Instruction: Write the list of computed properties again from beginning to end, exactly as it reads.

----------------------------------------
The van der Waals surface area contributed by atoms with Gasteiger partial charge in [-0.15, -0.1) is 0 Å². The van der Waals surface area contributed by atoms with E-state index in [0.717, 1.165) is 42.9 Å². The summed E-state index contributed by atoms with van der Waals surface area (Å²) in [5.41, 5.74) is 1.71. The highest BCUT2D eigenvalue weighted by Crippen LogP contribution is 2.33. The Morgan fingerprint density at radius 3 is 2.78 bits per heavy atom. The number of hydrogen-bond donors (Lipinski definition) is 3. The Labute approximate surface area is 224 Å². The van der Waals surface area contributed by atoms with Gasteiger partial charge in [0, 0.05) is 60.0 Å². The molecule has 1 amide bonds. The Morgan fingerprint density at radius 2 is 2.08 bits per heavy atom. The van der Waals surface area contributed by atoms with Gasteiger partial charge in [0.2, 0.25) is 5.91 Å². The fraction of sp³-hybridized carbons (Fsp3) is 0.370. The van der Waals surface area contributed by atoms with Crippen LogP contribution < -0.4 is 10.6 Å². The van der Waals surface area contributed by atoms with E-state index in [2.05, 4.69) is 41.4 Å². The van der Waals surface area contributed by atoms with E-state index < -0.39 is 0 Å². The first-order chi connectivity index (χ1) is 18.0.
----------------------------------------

The van der Waals surface area contributed by atoms with Gasteiger partial charge in [-0.15, -0.1) is 0 Å². The van der Waals surface area contributed by atoms with E-state index in [0.717, 1.165) is 42.9 Å². The summed E-state index contributed by atoms with van der Waals surface area (Å²) in [5.41, 5.74) is 1.71. The highest BCUT2D eigenvalue weighted by Crippen LogP contribution is 2.33. The Morgan fingerprint density at radius 3 is 2.78 bits per heavy atom. The number of hydrogen-bond donors (Lipinski definition) is 3. The Labute approximate surface area is 224 Å². The van der Waals surface area contributed by atoms with Gasteiger partial charge in [0, 0.05) is 60.0 Å². The molecule has 1 amide bonds. The Morgan fingerprint density at radius 2 is 2.08 bits per heavy atom. The van der Waals surface area contributed by atoms with Gasteiger partial charge in [0.2, 0.25) is 5.91 Å². The fraction of sp³-hybridized carbons (Fsp3) is 0.370. The van der Waals surface area contributed by atoms with Crippen LogP contribution < -0.4 is 10.6 Å². The van der Waals surface area contributed by atoms with E-state index in [2.05, 4.69) is 41.4 Å². The van der Waals surface area contributed by atoms with E-state index < -0.39 is 0 Å². The first-order chi connectivity index (χ1) is 18.0.